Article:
It’s a real-life “Da Vinci Code” as one of the greatest minds in all of human history left behind a puzzle that has keep scholars mystified for decades.
Now, it looks like the riddle left behind by Albert Einstein may have FINALLY been solved.
And it’s only taken nearly a century!
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Two weeks ago, Hebrew University of Jerusalem received a trove of Einstein documents – including a handwritten page that didn’t quite seem to belong to anything else.
Except it did belong to something else.
It was, in essence, a missing link in his attempt at solving unified field theory.
“This article was one of many in Einstein’s attempts to unify the forces of nature into one, single theory and he devoted the last 30 years of his life to this effort,” Hebrew University said in a news release.
A never-published 1930 essay known to Einstein scholars laid out much of this theory.
“But in the copies we had, one page was missing,” Hanoch Gutfreund, scientific advisor to the university’s Einstein archives, told the AFP news agency. “And that was a problem. That was a puzzle.”
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That seemingly random note in the new collection was the long-lost missing page.
“To our surprise, to our delight, that page is now here,” he told AFP. “It came with the new material.”
What is this puzzling theory?
As the American Physical Society notes, Einstein believed the quantum mechanics to which he devoted much of his life was just a little too weird. He “believed there was a link between the need to resolve apparent paradoxes of quantum mechanics and the need to unify electromagnetism and gravity.”
It was a theory he worked on literally until his dying day.
“Even while lying on his deathbed, he continued his work,” the organization said. “The day before he died, he asked to have his latest notes brought to him.”
There are also dozens of other pages containing notes and scribbles, including some math formulas and calculations.
So far, scholars haven’t been able to figure out several of them.
“The scientific connection of many of these calculations is still not clear,” Hebrew University told Haaretz.
In other words, there are still more Einstein puzzles to be solved… and who knows, there might be another great discovery hidden in those calculations!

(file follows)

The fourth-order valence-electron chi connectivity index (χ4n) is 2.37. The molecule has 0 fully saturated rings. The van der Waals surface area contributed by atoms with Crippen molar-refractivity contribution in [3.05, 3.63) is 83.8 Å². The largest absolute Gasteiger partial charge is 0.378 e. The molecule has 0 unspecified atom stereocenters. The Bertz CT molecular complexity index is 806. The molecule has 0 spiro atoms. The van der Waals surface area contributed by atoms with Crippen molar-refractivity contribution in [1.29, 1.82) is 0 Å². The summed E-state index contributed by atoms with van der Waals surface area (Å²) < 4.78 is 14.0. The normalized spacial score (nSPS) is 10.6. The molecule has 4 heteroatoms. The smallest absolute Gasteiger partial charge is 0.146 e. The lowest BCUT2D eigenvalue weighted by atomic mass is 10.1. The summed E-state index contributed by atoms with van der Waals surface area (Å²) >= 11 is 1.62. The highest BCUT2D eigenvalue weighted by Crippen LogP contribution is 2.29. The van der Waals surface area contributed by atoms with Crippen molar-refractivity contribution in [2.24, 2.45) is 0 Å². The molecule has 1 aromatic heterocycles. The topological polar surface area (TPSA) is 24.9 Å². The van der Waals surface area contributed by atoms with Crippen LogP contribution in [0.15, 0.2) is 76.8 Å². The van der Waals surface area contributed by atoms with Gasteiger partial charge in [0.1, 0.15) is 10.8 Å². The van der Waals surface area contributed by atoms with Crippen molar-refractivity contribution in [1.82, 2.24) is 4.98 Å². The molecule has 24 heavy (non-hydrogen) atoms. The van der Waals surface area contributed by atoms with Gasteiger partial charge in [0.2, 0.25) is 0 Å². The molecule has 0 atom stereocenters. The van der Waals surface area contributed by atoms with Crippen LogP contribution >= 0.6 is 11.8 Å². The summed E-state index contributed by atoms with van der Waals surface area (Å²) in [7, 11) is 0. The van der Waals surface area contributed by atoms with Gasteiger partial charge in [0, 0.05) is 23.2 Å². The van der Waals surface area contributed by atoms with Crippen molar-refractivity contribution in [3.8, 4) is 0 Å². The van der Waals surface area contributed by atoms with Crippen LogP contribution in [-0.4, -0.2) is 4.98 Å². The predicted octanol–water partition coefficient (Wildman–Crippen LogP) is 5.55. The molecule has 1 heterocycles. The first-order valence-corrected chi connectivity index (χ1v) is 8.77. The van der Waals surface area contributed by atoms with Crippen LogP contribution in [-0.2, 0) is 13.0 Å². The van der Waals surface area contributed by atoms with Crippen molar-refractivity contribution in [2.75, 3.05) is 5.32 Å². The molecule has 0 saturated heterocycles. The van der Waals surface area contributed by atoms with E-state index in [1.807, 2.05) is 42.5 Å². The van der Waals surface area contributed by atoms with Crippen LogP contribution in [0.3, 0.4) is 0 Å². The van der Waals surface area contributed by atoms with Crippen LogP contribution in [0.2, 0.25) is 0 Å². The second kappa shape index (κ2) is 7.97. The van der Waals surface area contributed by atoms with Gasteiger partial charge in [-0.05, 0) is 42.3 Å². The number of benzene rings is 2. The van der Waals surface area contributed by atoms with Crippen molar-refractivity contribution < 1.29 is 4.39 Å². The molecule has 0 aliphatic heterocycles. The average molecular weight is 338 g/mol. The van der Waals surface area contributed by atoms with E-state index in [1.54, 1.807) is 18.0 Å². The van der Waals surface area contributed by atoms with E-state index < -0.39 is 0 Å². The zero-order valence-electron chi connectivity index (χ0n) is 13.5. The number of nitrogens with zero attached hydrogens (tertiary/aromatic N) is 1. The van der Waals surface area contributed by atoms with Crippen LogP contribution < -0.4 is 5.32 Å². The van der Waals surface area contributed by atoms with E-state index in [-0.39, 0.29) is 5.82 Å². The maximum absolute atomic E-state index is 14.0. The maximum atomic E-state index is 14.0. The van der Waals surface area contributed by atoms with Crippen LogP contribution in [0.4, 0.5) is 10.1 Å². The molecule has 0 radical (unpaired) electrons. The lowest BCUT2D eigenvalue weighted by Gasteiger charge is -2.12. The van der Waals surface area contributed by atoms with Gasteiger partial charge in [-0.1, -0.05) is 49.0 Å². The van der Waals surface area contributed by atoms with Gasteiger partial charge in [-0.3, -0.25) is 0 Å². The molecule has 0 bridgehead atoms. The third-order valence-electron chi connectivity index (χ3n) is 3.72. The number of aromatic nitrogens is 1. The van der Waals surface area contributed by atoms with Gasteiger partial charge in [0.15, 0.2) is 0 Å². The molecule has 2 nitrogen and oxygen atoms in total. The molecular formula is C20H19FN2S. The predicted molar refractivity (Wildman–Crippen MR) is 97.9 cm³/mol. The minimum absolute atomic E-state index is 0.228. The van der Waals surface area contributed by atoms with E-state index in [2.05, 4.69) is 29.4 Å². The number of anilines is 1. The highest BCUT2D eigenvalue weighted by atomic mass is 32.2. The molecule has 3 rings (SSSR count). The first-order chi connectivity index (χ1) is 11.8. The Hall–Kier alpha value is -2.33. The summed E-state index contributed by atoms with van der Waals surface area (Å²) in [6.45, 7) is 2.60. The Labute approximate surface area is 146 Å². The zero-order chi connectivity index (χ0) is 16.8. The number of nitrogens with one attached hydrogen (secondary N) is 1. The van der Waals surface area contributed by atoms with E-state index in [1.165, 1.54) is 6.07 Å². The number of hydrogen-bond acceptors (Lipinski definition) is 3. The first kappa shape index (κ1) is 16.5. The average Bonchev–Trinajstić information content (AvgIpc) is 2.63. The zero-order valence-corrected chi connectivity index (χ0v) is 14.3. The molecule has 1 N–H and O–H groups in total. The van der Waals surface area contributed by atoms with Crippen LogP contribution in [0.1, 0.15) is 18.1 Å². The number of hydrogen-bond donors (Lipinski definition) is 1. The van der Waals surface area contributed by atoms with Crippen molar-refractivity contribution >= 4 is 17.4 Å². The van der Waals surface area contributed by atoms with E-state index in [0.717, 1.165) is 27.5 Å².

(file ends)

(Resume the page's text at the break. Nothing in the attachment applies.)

While the missing page is the most eyebrow-raising discovery in the new collection, it’s not the only one.
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It contains his thoughts on everything from the evils of Naziism to trash-talk on the other big names of the day.
In the early 20th Century, the world was enamored by Sigmund Freud, the father of modern psychotherapy.
But not Einstein.
When it was suggested that his son could be treated by Freud, Einstein wrote that he wouldn’t pay for any visits to that “crazy house of treatment.”
I am almost positive that the thing with the Viennese doctor is a simple swindle, and I am very surprised that no one in Zurich is preventing your mother from falling for it and so to ruin her financial position even further.
Many people might agree that Einstein was just as ahead of his time on that as he was with his scientific work!
Another surprise? Einstein – a man so closely linked to Jewish identity that he was offered the presidency of Israel despite not even being a citizen – claimed he didn’t know Hebrew.
Writing to a friend and fellow scientist Michele Besso, who had converted to Christianity, Einstein was impressed to hear the man was learning Hebrew despite the change in religion.
“As a goy (non-Jew), you are not obliged to learn the language of our fathers,” Einstein wrote. “Whilst I as a ‘Jewish saint’ must feel ashamed at the fact that I know next to nothing of it. But I prefer to feel ashamed than to learn it.”
It even contains his thoughts on one of the mysteries that puzzled him most, but it wasn’t about gravity, time, space, energy or matter.
It was the nature of a simple beam of light.
“Fifty years of thought have not brought me closer to the question of what light particles are,” he wrote in one letter. “Today every simpleton thinks he knows the answer, but he is fooling himself.”
— Walter W. Murray is a reporter for The Horn News. He is an outspoken conservative and a survival expert, and is the author of “America’s Final Warning.”